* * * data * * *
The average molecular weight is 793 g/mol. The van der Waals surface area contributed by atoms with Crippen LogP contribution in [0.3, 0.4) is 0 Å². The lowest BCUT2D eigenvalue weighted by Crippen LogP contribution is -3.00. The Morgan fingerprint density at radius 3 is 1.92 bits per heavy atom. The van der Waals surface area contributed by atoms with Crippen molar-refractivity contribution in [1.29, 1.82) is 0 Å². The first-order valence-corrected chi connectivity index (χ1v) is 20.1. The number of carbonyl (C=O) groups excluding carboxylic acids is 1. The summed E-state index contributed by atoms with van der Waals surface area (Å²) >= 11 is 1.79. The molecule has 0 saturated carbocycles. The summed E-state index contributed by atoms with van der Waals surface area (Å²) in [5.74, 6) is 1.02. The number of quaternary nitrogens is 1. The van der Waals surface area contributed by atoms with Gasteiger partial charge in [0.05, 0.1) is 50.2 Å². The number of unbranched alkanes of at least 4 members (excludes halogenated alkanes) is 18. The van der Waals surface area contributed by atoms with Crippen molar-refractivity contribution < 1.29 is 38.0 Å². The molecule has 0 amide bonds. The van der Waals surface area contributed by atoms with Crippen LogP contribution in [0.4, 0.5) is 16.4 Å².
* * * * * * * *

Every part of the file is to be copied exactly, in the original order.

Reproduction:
The average molecular weight is 793 g/mol. The van der Waals surface area contributed by atoms with Crippen LogP contribution in [0.3, 0.4) is 0 Å². The lowest BCUT2D eigenvalue weighted by Crippen LogP contribution is -3.00. The Morgan fingerprint density at radius 3 is 1.92 bits per heavy atom. The van der Waals surface area contributed by atoms with Crippen molar-refractivity contribution in [1.29, 1.82) is 0 Å². The first-order valence-corrected chi connectivity index (χ1v) is 20.1. The number of carbonyl (C=O) groups excluding carboxylic acids is 1. The summed E-state index contributed by atoms with van der Waals surface area (Å²) >= 11 is 1.79. The molecule has 0 saturated carbocycles. The summed E-state index contributed by atoms with van der Waals surface area (Å²) in [5.74, 6) is 1.02. The number of quaternary nitrogens is 1. The van der Waals surface area contributed by atoms with Gasteiger partial charge in [0.05, 0.1) is 50.2 Å². The number of unbranched alkanes of at least 4 members (excludes halogenated alkanes) is 18. The van der Waals surface area contributed by atoms with Crippen molar-refractivity contribution < 1.29 is 38.0 Å². The molecule has 0 amide bonds. The van der Waals surface area contributed by atoms with Crippen LogP contribution in [0.4, 0.5) is 16.4 Å².